Summer 1986 // Volume 24 // Number 2 // Feature Articles // 2FEA2

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Is Anyone Watching

Getting the message across via cable television.

Mary Beth Lang
Video Coordinator
Department of Agricultural Journalism
University of Wisconsin - Madison

Kristine L. Blacklock
Extension Home Economist
Cooperative Extension Service
University of Wisconsin - Sauk County

Boyd E. Bossing
Evaluation Specialist
Department of Continuing and Vocational Education,
University of Wisconsin - Madison

Since it first became available in the late 1960's, educators have examined community access cable television's potential as a tool for reaching new and larger audiences.

With each experience and experiment, Extension professionals ask the same questions. "Is anybody watching?" And if so, "Who are they?" Extension agents need to know the answers to these questions to help them decide if cable TV is worth the time and effort required.

A Nebraska study1 concluded cable television programming is a viable option that should be used in addition to, but not as a substitute for, other delivery methods. The study encouraged Extension staff, particularly those with large urban audiences, to consider cable TV as a delivery system.

Trempealeau County, in western Wisconsin, with 26,158 residents, no traffic lights, and no parking meters, provided an excellent testing ground for what cable television can mean to Extension staff with rural audiences.

In December, 1982, a telephone survey was conducted to find out who, if any, of the cable subscribers in Trempealeau County were watching Trempealeau County Community Television (TCCTV), a local access cable channel, and which of those viewers were tuning in to programs produced by local Extension agents.

TCCTV provides local access cable programming on a cable system owned and operated by the Western Wisconsin Communications Cooperative (WWCC). Created in 1973, WWCC is owned and controlled by the subscriber members and is the nation's first cable system that serves an entire rural county.

At the time of the survey, WWCC provided 10 channels of commercial programming and 1 access channel to 11 Trempealeau County communities. The 2,897 cable subscribers in Trempealeau County in December, 1982, represented 32% of all county households.

TCCTV has been on the cable system since March, 1981, with programs produced by local agencies, organizations, and individual citizens. Typical programming on TCCTV has included local musicians, events, and educational and religious programs. At the time of the survey, TCCTV was cablecasting from 11:00 a.m. to 2:00 p.m. Monday through Friday and from 6:00 to 8:00 p.m. Monday through Wednesday.

The TCCTV Audience Viewing Survey was initiated by the Trempealeau County Cooperative Extension Service and other agencies concerned about audience viewership habits and preferences. A questionnaire was designed through cooperative efforts of the sponsoring agencies.2

To reach a high proportion of a random sample of cable subscribers, the survey was conducted through telephone interviews. A total of 239 interviews were completed with adults in 9 communities.

The characteristics of the respondents to the survey give an indication of the cable television audience in a rural county. This sample is probably not fully representative, since 75% of the respondents were female. However, no significant differences existed between male and female respondents in terms of age, education, household size, awareness, or viewing of TCCTV.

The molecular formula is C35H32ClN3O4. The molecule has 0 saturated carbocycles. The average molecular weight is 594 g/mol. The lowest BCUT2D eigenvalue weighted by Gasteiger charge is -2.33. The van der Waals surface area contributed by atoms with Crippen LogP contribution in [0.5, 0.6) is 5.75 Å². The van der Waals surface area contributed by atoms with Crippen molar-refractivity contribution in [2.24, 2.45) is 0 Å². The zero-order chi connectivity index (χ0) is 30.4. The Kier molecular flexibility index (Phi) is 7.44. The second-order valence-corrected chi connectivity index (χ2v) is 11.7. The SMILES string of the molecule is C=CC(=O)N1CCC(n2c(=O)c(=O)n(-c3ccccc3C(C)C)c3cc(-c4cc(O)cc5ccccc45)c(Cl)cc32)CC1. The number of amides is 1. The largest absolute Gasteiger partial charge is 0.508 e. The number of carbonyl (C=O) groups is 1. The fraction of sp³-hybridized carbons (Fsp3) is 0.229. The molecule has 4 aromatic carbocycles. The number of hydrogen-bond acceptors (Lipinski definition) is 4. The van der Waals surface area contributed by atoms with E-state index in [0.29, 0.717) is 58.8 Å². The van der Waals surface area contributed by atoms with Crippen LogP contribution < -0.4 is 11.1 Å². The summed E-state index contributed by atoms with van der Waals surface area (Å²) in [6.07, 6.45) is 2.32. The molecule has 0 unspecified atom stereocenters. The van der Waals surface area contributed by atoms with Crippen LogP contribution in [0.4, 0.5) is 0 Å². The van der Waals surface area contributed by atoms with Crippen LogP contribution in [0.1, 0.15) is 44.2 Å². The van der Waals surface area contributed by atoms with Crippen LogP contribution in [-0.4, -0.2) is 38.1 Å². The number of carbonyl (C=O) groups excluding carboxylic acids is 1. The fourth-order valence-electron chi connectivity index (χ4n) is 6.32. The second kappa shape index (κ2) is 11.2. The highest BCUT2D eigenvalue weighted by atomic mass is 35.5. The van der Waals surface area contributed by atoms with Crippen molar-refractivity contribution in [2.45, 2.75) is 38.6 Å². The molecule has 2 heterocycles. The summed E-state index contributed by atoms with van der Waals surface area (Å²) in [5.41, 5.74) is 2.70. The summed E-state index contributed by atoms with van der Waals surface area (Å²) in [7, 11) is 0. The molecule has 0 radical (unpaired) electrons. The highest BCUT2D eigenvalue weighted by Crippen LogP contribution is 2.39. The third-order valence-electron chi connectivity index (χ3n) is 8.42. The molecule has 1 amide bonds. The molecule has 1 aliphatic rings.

The average adult subscriber was much like anyone who watches TV-watching 3-5 hours a day, mostly in early evening and night hours. The early evening hours (6 p.m.-8 p.m., 73%) and night hours (8 p.m. on, 66%) were the most popular viewing hours. Noon to 1 p.m. was the least popular time to watch TV during the week (19%).

Among the survey respondents, 87% were aware of TCCTV, 78% had watched at least 1 TCCTV program, and 63% of all cable subscribers were regular weekly viewers of TCCTV. For this study, the TCCTV viewing audience was defined as those who had watched at least one TCCTV program (78% of all subscribers).

The TCCTV viewing audience included people of all ages. Eighty-seven percent of the respondents 60-90 years old were viewers; 78% of those 40-59 years old were viewers, and 71 % of those 18-39 years old were viewers.

This greater viewership by older respondents may reflect a special effort that was under way to explore using cable TV to deliver health and social services to older adults in rural areas.3 Older adults were also more likely to watch TV during the time TCCTV programming aired.

TCCTV viewers differed from other cable subscribers in some television viewing habits. They were more likely than the average subscriber to check listings in the newspaper. TCCTV viewers also tended to watch several channels. Eighty-six percent of those who usually watched 7-11 channels were TCCTV viewers, 75% of those who watched 3-6 channels were TCCTV viewers, and 69% of those who usually watched 1-2 channels were viewers.

TCCTV viewers didn't differ from other cable subscribers in how long they had subscribed to cable TV or why they subscribed. Nor did they differ in the number of hours of TV watched, when they watched TV, or by gender, education, or household size.

At the time of the survey, the University of Wisconsin-Extension Trempealeau County agents had been cablecasting a variety of programs. Those who said they'd watched TCCTV were asked how often they watched the programs presented by Extension agents.

"Down to Earth" was a weekly lawn and garden program presented by the agricultural agent. Fortythree percent of the people who said they'd watched TCCTV said they'd watched "Down to Earth." A majority (64%) s aid they watched the program once in a while; 16% reported watching once a week. Thirty-three percent of the viewers said they'd used information presented in the program.